And I panicked … just took off because I … didn’t know what these guys were going to do. So he yelled out, “Get that motherfucker,” and I was running. I was like sixteen years old or something, and I was running like crazy. And they started chasing me, and I ran into a building and I ran up to my apartment and I didn’t have the key and they caught me. But when they saw me, they saw I wasn’t the Buccaneer. But they got pissed because I had made them run and chase me, and he said, “Let’s kick his fucking ass.” And the other guy said, “Nah.” Anyway, they argued about it for like a second or two, and they just took off.
I knew people who died of ODs and stuff like that. But most of my closest friends and I stuck to playing softball. We didn’t get into any heavy drug use or gangs. We had a softball team, and we just kind of stayed out of that kind of trouble.
Blanco attended the local junior high school and had the gift of a math teacher, Mr. Gibson, who had a tremendous impact on his life. Mr. Gibson wanted more minorities to get into one of New York’s selective high schools, Brooklyn Tech, in Fort Greene. So he identified several young boys to groom for admission into the school. He took these children under his wing and tutored them, gave them additional homework, and tried to push them academically. They took the admissions test in the eighth grade and failed. So he pushed them twice as hard. In ninth grade, Blanco and three others passed the admissions test and started Tech in the tenth grade.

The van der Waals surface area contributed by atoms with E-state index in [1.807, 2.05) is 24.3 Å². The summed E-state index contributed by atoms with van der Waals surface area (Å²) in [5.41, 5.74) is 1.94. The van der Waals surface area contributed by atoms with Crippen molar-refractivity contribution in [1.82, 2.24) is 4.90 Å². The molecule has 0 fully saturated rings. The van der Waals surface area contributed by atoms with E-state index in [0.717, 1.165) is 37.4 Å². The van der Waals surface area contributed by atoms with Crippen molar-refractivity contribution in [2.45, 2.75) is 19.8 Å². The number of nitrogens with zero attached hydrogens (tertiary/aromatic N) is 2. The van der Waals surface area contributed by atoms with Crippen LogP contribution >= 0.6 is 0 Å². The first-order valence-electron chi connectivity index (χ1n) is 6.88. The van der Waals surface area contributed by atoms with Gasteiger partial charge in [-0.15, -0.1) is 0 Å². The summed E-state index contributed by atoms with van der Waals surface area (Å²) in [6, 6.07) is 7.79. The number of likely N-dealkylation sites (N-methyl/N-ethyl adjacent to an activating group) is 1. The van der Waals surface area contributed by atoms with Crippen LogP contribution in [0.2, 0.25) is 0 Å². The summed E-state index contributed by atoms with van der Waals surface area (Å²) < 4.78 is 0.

It was me, this guy Jeff, and Arthur; we went to Brooklyn Tech, which was a very good high school. I didn’t realize it at the time. I mean, I didn’t even think about those things. But it made a difference.
While World War II stories did influence Blanco and push him toward military service, he remembers that his father’s story probably involved as much invention as truth.
I would visualize that he was in action, but later on I realized he didn’t really see any close-up action. He may have been on an island that got bombed or something, but … he had a little vaccination scar here. And when I was a little kid, he told me it was a bullet wound.
He also links the images of war on the silver screen to his own interest in the service.
I would watch a lot of World War II movies, you know, John Wayne and everything. And then when the news started talking about Vietnam, it caught my interest and I was in high school. In ’65, I was just graduating; it was my last year in high school, and that’s when the Marines landed [in Da Nang] in March of ’65. And I was just paying attention to it, and even before that I was paying attention to it. I was just, “There’s something going on here.” And I kind of was getting interested in joining.
By the time Blanco graduated, a lot of his slightly older friends from the neighborhood were already gone. They had either joined the service or been drafted. While Blanco could have gone to college, he decided not to. Everyone in his class at Brooklyn Tech was planning on college, and they thought he was crazy. But Blanco wanted to serve. At age seventeen he asked his mother to sign the papers to allow him to go into the military. She refused. He had to wait until he was eighteen.